Patient-Centered Outcomes

To evaluate post-operative satisfaction, a locally developed DBS patient-centered outcomes questionnaire (RUSH-DBS-Q) was administered (Table S1). The RUSH-DBS-Q is divided into two sections. The first section focuses on patients’ pre-operative expectations, their theoretical decision to undergo DBS again, their sense of timing of DBS, their confidence in recommending DBS to others, and their overall satisfaction with DBS. The second section asks patients to rate the severity of their motor (dyskinesia, motor fluctuations, tremor, rigidity, bradykinesia, gait, balance, dystonia) and non-motor (cognitive impairment, depression, apathy, insomnia, excessive daytime sleepiness, pain, PD medication side effects) symptoms before surgery and at the current time. All questions are scored on a ten-point scale, whereby 0 represents the most ‘positive’ answer and 10 the most ‘negative’ answer. Patients and their caregivers filled out the RUSH-DBS-Q an average of eight years post-DBS surgery, so recall and other bias is inherent. However, a substantial portion of the questionnaire targeting post-operative outcomes was completed at the appropriate time.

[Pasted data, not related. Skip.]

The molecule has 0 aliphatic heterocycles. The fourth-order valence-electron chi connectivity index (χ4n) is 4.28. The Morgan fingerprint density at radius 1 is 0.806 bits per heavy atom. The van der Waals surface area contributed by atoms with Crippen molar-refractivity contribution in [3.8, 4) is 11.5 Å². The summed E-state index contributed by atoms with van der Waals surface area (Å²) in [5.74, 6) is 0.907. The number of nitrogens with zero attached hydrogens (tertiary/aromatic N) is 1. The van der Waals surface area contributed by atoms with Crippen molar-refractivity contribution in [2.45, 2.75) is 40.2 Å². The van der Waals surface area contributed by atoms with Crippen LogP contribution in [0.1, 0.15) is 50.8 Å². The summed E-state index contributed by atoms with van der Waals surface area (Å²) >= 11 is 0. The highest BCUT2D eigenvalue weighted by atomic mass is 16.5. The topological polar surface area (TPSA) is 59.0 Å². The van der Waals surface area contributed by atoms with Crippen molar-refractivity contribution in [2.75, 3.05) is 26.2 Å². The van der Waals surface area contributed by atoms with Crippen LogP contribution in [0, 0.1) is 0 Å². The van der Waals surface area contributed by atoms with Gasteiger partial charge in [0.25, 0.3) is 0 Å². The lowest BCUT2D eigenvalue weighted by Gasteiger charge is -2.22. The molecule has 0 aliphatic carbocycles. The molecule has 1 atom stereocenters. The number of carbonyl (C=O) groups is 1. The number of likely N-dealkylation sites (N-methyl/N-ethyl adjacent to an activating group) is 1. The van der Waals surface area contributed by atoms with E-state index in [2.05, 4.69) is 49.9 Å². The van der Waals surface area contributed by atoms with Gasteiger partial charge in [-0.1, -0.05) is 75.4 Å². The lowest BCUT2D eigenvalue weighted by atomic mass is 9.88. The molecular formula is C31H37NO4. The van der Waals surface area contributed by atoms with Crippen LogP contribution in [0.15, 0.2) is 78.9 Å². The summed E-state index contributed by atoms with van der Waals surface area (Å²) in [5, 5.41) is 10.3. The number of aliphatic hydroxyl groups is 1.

The questionnaires were mailed to patients prior to the interview to give patients and caregivers the chance to familiarize themselves with the content, and once they indicated to be prepared the interview was conducted. Data were collected in the outpatient clinic or over the phone according to patient/caregiver preference. Patients and caregivers worked together to answer all questions.

3. Statistical Analysis

Descriptive analysis (mean, median, standard deviation, range) was obtained for each variable. To evaluate predictors of outcome, the pre-operative UPDRS-III sub scores were grouped into the following factors: axial (items 29–30), resting tremor (item 20), postural tremor (item 21), bradykinesia, (items 23–26) and rigidity (item 22) [8]. Comparison of clinical data pre-operatively and at time of study was completed using the paired t-test for normally distributed data and the Wilcoxon signed rank test for non-parametric data (statistical significance determined at p < 0.05).
Patient ratings on the RUSH-DBS-Q of motor and non-motor symptoms before surgery and at the current time were compared. If scores were identical these symptoms were labeled “no change”, if scores were lower at the current time the symptoms were labeled “better” and if scores were higher those symptoms were labeled “worse”.